Editorial: An order to shelter all of skid row is not a permanent path out of skid row

Anthony Curry cooks outside his tent in the skid row area
Anthony Curry, 52, cooks outside his tent in the skid row area last Thanksgiving in Los Angeles.
(Los Angeles Times)

Judge David O. Carter’s order requiring the city of Los Angeles to set aside $1 billion and shelter or house every homeless person on skid row (roughly 4,600 people at last count) over the next three to six months is a blunt command that sounds good in theory, but might well set back the city’s existing and newly proposed homelessness programs and housing efforts.

Carter’s order came in a lawsuit against the city and county of Los Angeles by the L.A. Alliance for Human Rights, a group of downtown business owners and residents who contend the city and county have turned skid row into a physical and mental health crisis zone for unhoused people.

We all share Carter’s outrage at the squalid conditions there and the actions (and inactions) by elected officials that allowed homelessness to metastasize. But this order is by no means a panacea. It will force the city to rapidly set up shelters, tent cities and other forms of temporary housing that people on skid row may or may not accept. Either way, this won’t automatically get them out of homelessness. What homeless people across L.A. need to get out of homelessness starts with permanent housing.

Carter’s order traces a long history of discriminatory moves by city and county officials that led to homelessness among Black and Latino Angelenos, then corralled the victims of those policies into skid row, where they would be invisible to much of the population. Yet he also expresses a deep and justifiable frustration with the current crop of local leaders. “City and County officials are content to pay soundbite lip service instead of declaring an emergency and taking steps to correct the problems that plague their communities,” he writes at one point. Later, he adds, “The disconnect between politicians’ public statements about the severity of this crisis and the actual efforts made to fund effective solutions is growing.”


Mayor Eric Garcetti, in particular, is a target of Carter’s scorn. The judge quotes repeatedly from the mayor’s speeches decrying homelessness, but notes, “To this day, Mayor Garcetti has not employed the emergency powers given to him by the City Charter despite overwhelming evidence that the magnitude of the homelessness crisis is ‘beyond the control of the normal services’ of the City government.”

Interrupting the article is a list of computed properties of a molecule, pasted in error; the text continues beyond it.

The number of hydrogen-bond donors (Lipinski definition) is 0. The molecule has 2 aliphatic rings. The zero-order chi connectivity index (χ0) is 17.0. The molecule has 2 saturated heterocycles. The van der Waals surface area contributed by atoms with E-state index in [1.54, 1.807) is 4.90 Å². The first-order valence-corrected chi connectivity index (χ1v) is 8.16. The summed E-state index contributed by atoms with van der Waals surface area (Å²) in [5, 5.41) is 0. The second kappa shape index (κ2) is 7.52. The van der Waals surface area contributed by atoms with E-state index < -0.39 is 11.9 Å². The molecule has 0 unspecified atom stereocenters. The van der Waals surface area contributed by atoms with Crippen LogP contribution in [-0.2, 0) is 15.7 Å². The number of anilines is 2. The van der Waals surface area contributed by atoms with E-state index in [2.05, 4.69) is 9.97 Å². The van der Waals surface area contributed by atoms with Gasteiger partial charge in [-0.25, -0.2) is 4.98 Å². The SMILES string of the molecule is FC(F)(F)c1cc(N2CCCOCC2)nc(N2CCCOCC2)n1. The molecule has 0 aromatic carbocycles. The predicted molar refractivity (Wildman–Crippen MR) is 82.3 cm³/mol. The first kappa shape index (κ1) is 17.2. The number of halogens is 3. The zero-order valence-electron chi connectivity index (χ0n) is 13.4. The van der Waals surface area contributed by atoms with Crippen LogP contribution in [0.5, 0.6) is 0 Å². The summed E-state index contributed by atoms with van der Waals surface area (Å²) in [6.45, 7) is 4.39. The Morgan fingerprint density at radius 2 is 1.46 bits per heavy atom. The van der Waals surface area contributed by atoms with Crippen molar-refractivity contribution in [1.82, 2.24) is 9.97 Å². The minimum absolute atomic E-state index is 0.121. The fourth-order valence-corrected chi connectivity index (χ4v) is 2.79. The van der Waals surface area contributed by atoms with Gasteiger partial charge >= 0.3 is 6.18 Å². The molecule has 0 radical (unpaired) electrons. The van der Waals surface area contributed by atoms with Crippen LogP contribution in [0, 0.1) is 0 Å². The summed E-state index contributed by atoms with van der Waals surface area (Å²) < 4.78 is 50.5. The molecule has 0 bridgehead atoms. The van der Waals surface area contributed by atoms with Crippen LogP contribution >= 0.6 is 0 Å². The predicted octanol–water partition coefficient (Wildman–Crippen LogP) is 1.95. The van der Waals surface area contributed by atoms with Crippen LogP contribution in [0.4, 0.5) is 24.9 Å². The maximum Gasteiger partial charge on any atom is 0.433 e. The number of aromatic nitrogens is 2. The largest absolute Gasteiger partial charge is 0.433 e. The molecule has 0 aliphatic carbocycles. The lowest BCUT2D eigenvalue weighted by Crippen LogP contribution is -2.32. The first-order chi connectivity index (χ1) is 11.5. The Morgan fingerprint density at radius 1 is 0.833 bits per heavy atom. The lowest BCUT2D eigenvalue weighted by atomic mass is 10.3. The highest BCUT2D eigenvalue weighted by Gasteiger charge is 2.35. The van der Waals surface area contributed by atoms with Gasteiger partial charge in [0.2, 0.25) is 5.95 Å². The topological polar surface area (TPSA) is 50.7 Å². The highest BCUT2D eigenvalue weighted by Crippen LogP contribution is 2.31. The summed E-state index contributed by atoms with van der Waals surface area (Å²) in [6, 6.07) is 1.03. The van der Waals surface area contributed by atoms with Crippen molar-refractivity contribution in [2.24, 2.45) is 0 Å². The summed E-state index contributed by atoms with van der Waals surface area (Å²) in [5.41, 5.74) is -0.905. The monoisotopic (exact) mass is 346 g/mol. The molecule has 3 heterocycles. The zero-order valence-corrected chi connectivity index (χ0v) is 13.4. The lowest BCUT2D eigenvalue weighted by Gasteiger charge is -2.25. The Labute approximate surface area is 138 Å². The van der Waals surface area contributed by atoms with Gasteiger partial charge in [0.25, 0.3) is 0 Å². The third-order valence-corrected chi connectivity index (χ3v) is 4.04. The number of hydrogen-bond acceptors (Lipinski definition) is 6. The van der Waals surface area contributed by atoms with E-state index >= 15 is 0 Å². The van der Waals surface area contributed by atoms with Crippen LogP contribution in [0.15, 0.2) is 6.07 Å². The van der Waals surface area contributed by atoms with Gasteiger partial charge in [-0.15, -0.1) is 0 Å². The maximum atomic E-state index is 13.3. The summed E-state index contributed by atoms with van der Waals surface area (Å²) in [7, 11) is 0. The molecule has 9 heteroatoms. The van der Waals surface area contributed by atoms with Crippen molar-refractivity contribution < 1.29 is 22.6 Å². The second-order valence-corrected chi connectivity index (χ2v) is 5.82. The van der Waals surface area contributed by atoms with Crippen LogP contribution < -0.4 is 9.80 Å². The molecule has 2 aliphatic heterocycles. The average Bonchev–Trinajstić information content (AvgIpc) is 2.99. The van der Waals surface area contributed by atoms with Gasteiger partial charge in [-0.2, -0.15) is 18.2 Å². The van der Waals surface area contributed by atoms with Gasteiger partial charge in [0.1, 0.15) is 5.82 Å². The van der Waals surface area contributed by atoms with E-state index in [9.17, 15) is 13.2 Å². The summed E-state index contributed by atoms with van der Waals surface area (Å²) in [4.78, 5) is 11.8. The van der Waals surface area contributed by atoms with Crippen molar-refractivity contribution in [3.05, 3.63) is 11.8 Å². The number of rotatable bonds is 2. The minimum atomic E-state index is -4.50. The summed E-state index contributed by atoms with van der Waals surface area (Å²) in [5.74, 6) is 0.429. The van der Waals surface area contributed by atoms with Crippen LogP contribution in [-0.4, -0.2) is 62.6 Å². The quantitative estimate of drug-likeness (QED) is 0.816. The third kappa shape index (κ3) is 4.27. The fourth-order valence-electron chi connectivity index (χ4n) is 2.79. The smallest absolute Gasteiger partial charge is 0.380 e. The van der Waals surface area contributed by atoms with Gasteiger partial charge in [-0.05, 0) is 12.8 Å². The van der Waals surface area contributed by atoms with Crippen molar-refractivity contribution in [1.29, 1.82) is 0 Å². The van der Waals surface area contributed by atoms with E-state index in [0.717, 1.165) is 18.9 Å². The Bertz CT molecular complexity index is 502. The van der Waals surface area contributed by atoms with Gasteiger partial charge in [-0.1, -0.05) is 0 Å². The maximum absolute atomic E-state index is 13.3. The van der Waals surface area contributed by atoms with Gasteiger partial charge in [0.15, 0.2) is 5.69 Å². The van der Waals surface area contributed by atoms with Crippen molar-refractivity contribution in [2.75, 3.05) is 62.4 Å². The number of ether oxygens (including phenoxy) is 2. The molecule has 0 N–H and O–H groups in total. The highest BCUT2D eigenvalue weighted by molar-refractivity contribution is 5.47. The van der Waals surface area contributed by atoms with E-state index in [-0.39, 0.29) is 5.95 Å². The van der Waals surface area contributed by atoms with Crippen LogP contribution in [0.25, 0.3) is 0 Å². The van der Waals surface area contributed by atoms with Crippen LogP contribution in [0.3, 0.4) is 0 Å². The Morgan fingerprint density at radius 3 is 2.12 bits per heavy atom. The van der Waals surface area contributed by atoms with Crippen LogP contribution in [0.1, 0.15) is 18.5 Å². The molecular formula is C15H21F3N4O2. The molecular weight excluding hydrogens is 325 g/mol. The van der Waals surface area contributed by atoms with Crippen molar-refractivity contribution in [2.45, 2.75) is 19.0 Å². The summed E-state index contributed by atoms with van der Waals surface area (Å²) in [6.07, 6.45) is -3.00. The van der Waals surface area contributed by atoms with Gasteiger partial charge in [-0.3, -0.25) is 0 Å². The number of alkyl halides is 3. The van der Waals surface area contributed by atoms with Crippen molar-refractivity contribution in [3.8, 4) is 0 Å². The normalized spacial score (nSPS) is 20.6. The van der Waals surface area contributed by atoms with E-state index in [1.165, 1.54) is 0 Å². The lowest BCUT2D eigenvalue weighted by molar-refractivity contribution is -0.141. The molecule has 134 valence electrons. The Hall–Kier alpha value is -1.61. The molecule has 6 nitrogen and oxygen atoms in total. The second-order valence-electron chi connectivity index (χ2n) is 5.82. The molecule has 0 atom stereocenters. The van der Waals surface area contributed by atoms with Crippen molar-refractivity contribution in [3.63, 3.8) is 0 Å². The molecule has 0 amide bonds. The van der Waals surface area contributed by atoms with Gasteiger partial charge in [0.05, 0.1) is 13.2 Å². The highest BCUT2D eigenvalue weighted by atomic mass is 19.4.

Less than 24 hours before Carter issued his order, Garcetti released his budget for the fiscal year that starts July 1. The mayor dubbed his $11.2-billion spending plan the “justice budget” because it proposes nearly $1 billion in funding for homelessness programs, along with tens of millions of dollars in federal relief to fund anti-poverty and social justice programs. More than a third of that funding is bond money from Proposition HHH for specific housing construction projects, albeit ones that may not be finished anytime soon.

Taking a dig at Garcetti’s rhetoric, Carter ordered the city to place “$1 billion, as represented by Mayor Garcetti,” into an escrow account in seven days. Does the city even have $1 billion on hand? Again, the frustration is understandable. But is Carter’s order feasible?

And what about the repercussions for the rest of the 41,000 homeless people throughout the city? There is no acknowledgement of the tradeoffs, or what programs and efforts will be delayed or canceled to fulfill Carter’s vision for skid row. What about vital homelessness prevention and rental assistance programs? Will the city still be able to launch important anti-poverty and public-safety pilot projects, like the $24-million guaranteed income program that would give $1,000 a month for a year to 2,000 households? Or the $18.7-million program to send crisis counselors and mental health clinicians to nonviolent 911 calls?

Garcetti offered this message to Carter on Tuesday afternoon: “I would say, ‘Stay out of our way.’ Roadblocks masquerading as a progress are the last thing we need.”

The mayor also said he wants to sit down with the judge to work out a settlement. As those discussions proceed, local officials and Carter need to think carefully about what comes next. Giving homeless people — including the disproportionate number of Black people in that population — interim shelter may get them off a dirty sidewalk, at least temporarily, but it won’t be enough to put them on a path toward some semblance of a sustainable, decent life. The problems of homeless people on skid row, and across this region, require more than one judge’s preliminary injunction.